Next up on the agenda is the hearing on the motions for summary judgment in the state court lawsuit, currently set for August 7. The trademark lawsuit deals only with the use of the name “Grange,” and Judge Shubb has said that the McFarland Group may not use that name. The state court lawsuit is the one that seeks to ensure that Grange property and assets remain within the Grange. The McFarland Group has sent out messages recently claiming that it would prevail in the state court lawsuit. It also claimed it would prevail in the federal trademark lawsuit. The McFarland Group was wrong regarding the trademark action, and We confident that it is wrong about the state court lawsuit, as well. The rules of the Order – including the National Grange’s Digest of Laws and the California State Grange’s Constitution and By-Laws – that we all agreed to follow when we joined The Grange are very clear that members may leave The Grange for any reason, but they cannot take Grange property with them. As always, rather than simply listening to the “spin,” We encourage you to read the words on the Charters in your Grange Halls, the Digest of Laws, and the California State Grange Constitution and By-Laws, and decide for yourselves what being part of The Grange entails.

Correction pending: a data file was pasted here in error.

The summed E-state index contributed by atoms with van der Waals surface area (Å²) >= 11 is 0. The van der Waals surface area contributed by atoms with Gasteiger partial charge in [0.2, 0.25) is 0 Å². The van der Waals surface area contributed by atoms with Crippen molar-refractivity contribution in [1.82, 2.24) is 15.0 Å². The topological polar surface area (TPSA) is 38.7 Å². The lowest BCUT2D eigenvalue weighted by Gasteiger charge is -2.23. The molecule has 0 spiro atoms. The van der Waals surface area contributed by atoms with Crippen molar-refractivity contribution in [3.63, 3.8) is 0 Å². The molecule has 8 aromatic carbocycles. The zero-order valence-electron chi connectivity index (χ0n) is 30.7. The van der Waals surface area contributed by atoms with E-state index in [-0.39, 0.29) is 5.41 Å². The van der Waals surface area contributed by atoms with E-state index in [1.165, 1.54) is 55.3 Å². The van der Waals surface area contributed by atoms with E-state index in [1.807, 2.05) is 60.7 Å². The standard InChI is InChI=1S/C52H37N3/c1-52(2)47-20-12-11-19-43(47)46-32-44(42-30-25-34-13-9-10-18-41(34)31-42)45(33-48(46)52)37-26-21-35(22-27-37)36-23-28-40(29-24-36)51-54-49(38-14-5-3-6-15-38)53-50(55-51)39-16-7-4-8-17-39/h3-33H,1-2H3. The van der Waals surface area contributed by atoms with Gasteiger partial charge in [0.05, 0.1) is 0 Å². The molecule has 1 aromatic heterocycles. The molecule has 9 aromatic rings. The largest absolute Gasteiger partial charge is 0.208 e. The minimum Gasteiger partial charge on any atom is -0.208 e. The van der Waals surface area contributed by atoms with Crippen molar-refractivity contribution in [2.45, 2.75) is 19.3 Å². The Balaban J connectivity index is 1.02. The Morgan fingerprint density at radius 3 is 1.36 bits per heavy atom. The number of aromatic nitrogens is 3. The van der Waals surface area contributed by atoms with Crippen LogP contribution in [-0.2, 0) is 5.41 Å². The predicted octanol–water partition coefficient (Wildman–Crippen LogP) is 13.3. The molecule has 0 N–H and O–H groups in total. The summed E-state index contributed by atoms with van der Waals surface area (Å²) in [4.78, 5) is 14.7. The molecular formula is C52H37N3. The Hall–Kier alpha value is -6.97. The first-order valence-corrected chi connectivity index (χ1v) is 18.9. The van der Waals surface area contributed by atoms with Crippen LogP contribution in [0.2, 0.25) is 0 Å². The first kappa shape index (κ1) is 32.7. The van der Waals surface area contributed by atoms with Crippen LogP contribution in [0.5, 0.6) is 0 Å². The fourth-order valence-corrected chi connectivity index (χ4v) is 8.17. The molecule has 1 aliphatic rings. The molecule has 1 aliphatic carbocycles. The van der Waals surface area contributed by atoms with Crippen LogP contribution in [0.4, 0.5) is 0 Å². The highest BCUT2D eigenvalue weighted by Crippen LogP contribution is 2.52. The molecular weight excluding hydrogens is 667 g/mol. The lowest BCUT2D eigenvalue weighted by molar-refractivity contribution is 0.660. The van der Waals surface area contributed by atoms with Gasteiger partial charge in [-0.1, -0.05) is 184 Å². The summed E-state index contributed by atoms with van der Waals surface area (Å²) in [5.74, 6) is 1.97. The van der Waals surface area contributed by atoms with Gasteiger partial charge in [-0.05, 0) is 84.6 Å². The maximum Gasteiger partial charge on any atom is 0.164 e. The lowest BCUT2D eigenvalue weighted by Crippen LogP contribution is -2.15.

The 140th Annual Session of the California State Grange is one for the history books. With 63% of our Granges represented, it is one of the best attended session in the last 100 years. We are preparing a complete article with pictures, to appear in the near future.

STATE OFFICERS ELECTED: When our State Grange was reorganized in 2014, the delegate elected a Master, Secretary and three members of the Executive Committee as our Board of Directors.  They were tasked with the getting the Grange running and presenting a set of By-Laws for the delegates to adopt. The National Digest specifies that State Officers are elected for a two year period, their term of office will expire in 2016.  READ MORE...